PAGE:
, Alan Reynolds of the Cato Institute and Kevin Hassett of the American Enterprise Institute. They praised the dividend tax proposal as the part of the tax package most likely to promote economic growth.
A footnote: Rep. Bill Thomas, the House Ways and Means Committee chairman who has expressed misgivings about the dividend tax provision, has told colleagues his big worry is opposition in the Senate.
Lobbyists and others on a select Washington mailing list have been invited to a two-hour presentation Feb. 26 by one of President Bush's brothers: Marvin Bush, who heads a private investment firm in Alexandria, Va. "You are cordially invited to learn more about methods of managing risk in volatile markets utilizing alternative investment strategies," says the invitation.
The event is scheduled at the Johns Hopkins School of Advanced International Studies in Washington, with "light refreshments" promised to be served. "Seating is limited to 50 guests," says the invitation, which also sets a financial requirement for guests: "Investor suitability: $5 million of investable assets."
Bush is co-founder, president and a partner in Winston Partners, described as a sub-adviser to Brown Brothers Harriman Hedged Partners. Bush promises to discuss hedge funds and how "volatility" is reduced by "alternatives to stocks and bonds."
WASHINGTON -- Newly installed Senate Majority Leader Bill Frist, accustomed to working odd hours as a physician, may force Democrats to actually filibuster if they intend to prevent a confirmation on judicial nominee Miguel Estrada.
In recent years, the mere threat of a filibuster has been sufficient to block action unless 60 senators voted cloture. Frist may consider "doctors hours" for the Senate, imposing around-the-clock sessions to force a vote on Estrada's selection for the District of Columbia Court of Appeals. Estrada, a 41-year-old conservative lawyer, is a prospective Supreme Court justice if he first serves on the appellate bench.
Republicans see only five (out of 49) Democratic senators backing Estrada, so the 60 senators needed for cloture seem unattainable. The closest to a real filibuster the Senate has come since the 1960s was three days of talk against a 1982 highway funding bill, after which cloture was voted.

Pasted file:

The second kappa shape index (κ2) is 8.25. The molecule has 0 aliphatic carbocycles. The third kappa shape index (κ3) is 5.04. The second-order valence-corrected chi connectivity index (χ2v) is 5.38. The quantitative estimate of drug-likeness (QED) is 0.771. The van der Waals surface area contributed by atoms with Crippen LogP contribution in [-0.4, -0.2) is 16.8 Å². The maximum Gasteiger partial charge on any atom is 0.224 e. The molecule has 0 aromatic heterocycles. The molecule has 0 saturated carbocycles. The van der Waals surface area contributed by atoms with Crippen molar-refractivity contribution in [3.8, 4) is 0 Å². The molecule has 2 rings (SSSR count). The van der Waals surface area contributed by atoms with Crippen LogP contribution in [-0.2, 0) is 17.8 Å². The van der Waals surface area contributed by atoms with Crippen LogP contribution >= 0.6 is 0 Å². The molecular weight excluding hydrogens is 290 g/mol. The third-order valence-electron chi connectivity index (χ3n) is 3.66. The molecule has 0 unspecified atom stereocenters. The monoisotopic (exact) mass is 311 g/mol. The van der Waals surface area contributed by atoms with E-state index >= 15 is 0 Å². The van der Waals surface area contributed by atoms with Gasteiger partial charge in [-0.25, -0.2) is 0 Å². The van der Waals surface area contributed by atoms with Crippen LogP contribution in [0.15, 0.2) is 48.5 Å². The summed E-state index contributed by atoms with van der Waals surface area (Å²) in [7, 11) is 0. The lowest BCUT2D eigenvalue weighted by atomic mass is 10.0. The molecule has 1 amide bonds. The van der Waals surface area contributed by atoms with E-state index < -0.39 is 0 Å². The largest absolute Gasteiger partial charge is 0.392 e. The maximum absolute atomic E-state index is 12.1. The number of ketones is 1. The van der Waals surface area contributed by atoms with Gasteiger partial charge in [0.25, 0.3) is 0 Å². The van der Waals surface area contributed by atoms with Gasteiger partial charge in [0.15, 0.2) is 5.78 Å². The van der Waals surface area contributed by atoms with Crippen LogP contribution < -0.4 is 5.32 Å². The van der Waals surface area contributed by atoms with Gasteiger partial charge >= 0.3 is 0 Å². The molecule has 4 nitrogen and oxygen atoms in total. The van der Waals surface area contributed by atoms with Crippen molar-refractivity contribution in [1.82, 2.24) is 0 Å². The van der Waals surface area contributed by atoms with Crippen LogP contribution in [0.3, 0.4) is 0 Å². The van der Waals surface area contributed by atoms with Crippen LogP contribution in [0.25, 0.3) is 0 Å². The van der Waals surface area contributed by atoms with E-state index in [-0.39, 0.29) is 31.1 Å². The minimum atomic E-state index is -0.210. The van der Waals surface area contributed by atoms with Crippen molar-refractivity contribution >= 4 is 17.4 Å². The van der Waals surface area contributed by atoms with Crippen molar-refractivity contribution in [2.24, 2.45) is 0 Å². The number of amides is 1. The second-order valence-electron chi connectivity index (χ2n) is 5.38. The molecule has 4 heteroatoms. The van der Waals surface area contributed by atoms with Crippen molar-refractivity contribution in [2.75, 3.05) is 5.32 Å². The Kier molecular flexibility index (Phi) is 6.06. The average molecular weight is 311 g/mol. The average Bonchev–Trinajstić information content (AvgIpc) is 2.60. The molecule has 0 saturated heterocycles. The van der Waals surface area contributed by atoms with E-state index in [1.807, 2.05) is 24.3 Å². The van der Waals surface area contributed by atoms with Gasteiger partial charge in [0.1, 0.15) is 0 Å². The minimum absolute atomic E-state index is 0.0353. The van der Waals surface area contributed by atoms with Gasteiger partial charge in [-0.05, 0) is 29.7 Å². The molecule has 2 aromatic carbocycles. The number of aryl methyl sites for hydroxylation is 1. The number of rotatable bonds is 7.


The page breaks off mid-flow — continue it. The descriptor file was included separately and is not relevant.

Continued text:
A NATIONAL PRIMARY?
Prominent Democrats, encouraged by National Chairman Terry McAuliffe, want more 2004 presidential primary elections pushed up to Feb. 3. That will become, in effect, the first nationwide primary ever.
Eight states already have changed to Feb. 3, and there is a push for four more big ones: California, New York, Illinois and Ohio. Democratic insiders are writing off traditional preliminary tests in Iowa and New Hampshire, because of the advantage by semi-favorite sons from neighboring states (respectively, Rep. Richard Gephardt of Missouri and Sen. John Kerry of Massachusetts).
McAuliffe has pushed for selection of the Democratic nominee at the earliest date in order to conserve funds for the general election campaign. That strategy will work, however, only if a front-runner emerges by Feb. 3.
CHENEY ON THE RIGHT
Vice President Dick Cheney not only represented the Bush administration at last week's Conservative Political Action Conference (CPAC) in Washington, but volunteered to appear.
Mary Matalin, Cheney's political adviser, telephoned in advance to offer the vice president's appearance. That contrasted with 2002, when Cheney and Attorney General John Ashcroft were listed as speakers for the annual conservative gathering but did not show. In addition to Cheney's attendance this year, President Bush spoke to the right-wingers via telephone.
A footnote: When nobody was manning the New York Conservative Party's booth at CPAC, someone put up a hand-written placard reading: "We Brought You George Pataki." The state's Conservative Party has been under fire for endorsing Gov. Pataki's re-election last year despite his leftward drift.
REASSURING THE SPEAKER
House Speaker Dennis Hastert, who faces increasing congressional criticism of President Bush's proposed repeal of the tax on dividends, called three conservative economists into his office last week -- and was reassured.
Advising Hastert were Bill Beach of the